About Michael: Leading expert on financial planning and building advisories
Financial Advisory Fee Model History
- Until 1975: high commission — stock brokers making $200 in 1975 dollars for execution; fees were set by price control in aftermath of the 1920’s free for all where clients were ripped off during the bull market preceding the Great Depression1975: May 1st — ” May Day”: deregulation of stock commissions. Some brokers thought they could raise prices but Bay Area-based Charles Schwab uses computers to undercut and in the next 20 years commissions fell 90%.
- 1980s to 2011: Mutual fund model rises as stockbrokers go out of business. The rise of independent broker dealers as the creation of the financial product unbundled from distribution. Financial advisors would recommend mutual funds that were not manufactured by the wirehouse they worked for creating less conflict of interest from stockbroker model. Mutual funds assets rise from 1/2 trillion to 5 trillion! Advisors lobbied for 12b-1 fees which allowed them to charge a recurring fee on assets to support their advisory business since commission dollars were now unsustainably low.
- Technology platforms all funds to be distributed direct-to-consumer. Etrade: “It’s so easy a baby can do it”
- 1998: Schwab One Source Program pioneers the no-load fund
- Advisor model becomes the AUM model where once again the value prop to consumers improved as advisors were now constructing diversified portfolios for clients instead of jamming them into a single loaded fund. The rise of the fee-based account and RIAs. The value prop being constructing diversified portfolios tailored to the client’s goals
- Mutual funds in decline as advisors no longer incentivized to sell them and their inferior structure to etfs. Advisors competing wanted to actually cut high fee funds from client portfolios. We are witnessing the acceleration of this process now as we are actually seeing net flows out of mutual funds in aggregate. It took 15 years to get to this point, he expects another 10-15 to finish the trend.
- Advisors are disintermediating funds — “wholesale transfer pricing”. When there is competition up and down the value chain the owner of the relationship, in this case the advisor stands to survive.
- Roboadvisors have competed for assets of self-directed investors much more than displacing human advisors. They were the biggest threat to Schwab and Vanguard ironically and turns out they were the first to respond with robo-advising of their own
The new model: Barbell
- Economies of scale and tech. From 1995 until now fees dropped yet another 90%. Commoditized funds and etfs fees going to zero. Large firms like Fidelity, Schwab, Vanguard ok with this because as fund managers they capture AUM fees on the back end.
- Niche advisors that add value in ways that often has nothing to do with asset management.
Understanding the New Model
- Advisor fees average about 1%, although closer to 75bps on a weighted basis (larger accounts get discounts).
- Robo advisors started at 25 bps which was a venture backed hypothesis price. They have been steadily raising fees and it looks to settle in around 35 bps. So the gap between a robo-advisor and a full service human advisor is about 40 bps.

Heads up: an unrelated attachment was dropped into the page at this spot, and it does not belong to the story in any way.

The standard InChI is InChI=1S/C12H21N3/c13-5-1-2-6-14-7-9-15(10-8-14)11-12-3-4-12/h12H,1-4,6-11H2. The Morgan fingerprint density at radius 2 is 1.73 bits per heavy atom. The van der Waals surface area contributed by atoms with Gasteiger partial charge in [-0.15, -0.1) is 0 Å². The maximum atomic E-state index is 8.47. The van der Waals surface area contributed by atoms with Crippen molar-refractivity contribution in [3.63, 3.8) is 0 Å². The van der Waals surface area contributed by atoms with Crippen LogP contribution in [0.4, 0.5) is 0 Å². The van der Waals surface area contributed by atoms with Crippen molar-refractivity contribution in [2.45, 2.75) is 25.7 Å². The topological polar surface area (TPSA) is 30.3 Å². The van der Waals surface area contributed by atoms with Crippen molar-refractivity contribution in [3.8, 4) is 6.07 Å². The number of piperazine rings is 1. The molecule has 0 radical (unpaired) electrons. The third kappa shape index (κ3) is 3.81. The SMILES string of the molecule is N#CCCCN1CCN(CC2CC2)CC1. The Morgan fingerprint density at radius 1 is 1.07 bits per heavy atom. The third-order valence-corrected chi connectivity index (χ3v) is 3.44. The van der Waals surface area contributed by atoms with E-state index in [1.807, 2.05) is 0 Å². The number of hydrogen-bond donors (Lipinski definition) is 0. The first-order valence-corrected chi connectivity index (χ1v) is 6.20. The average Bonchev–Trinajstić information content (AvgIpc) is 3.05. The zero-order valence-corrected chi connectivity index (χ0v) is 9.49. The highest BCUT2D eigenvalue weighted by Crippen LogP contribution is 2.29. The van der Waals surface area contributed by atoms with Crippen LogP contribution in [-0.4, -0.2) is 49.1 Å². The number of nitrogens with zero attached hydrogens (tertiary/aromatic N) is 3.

Advisors recognize they need to add enough value to justify the premium.
How are they doing it?
- Comprehensive financial planning (taxes, estate)
- Upgrade talent. The bar is going up dramatically in terms of credentials. A basic license no longer viable qualification to compete.
- Specialized expertise: most advisors advise about 100 clients and the top 20% are 80% of the revenue, meaning you can serve tiny niches
- Social security timing (when to take it)
- Medicare and health plan guidance
- Narrow cohorts
- Doctors at a certain hospital with complex hospital negotiation process
- Competitive bass fishermen (endorsements and prize money guidance)
- Expats from certain countries
Does the data support advisor fees declining or them fighting to add more value at constant revenue?
Instead of average fee declining, we are seeing advisor profit margins decline as they add value and costs to ‘defend the 1%’ fee. Profits are not exploding despite markets on record highs
Michael’s view on flat fee versus AUM fees
On AUM fees:
“the only business model that I’m aware of anywhere in the history of any industry or your average revenue per client automatically goes up at a real rate above inflation simply by keeping your client because your [fee] lifts with the return of the markets and return the markets is generally risk premium plus inflation so we get this natural lift in a world where every other industry that ever existed has to actually go back to their people to ask for an increase and get them to buy in”
This makes the flat fee business difficult to compete.
But why are flat fees the future?
This will be the dominant structure in 20 years because the size of the addressable market will widen.
Currently, only about 1/3 of households have over $100k in investable assets. But 1/2 of these assets are in 401k plans which cannot be advised. This leaves less than 20%.
Of that proportion,
- 1/3 are DIYers
- 1/3 are “validators”. They have an idea of what they want to do but need some guidance but unwilling to pay AUM fee for validation
- 1/3 are “delegators” and thus great clients
Current AUM model only addresses about 7% of the population
So fee-for-service has an opportunity because 50% of the population need financial guidance but neither the asset level nor will to delegate to an advisor.
He says the model may shift to “1% of assets to 1% of income”
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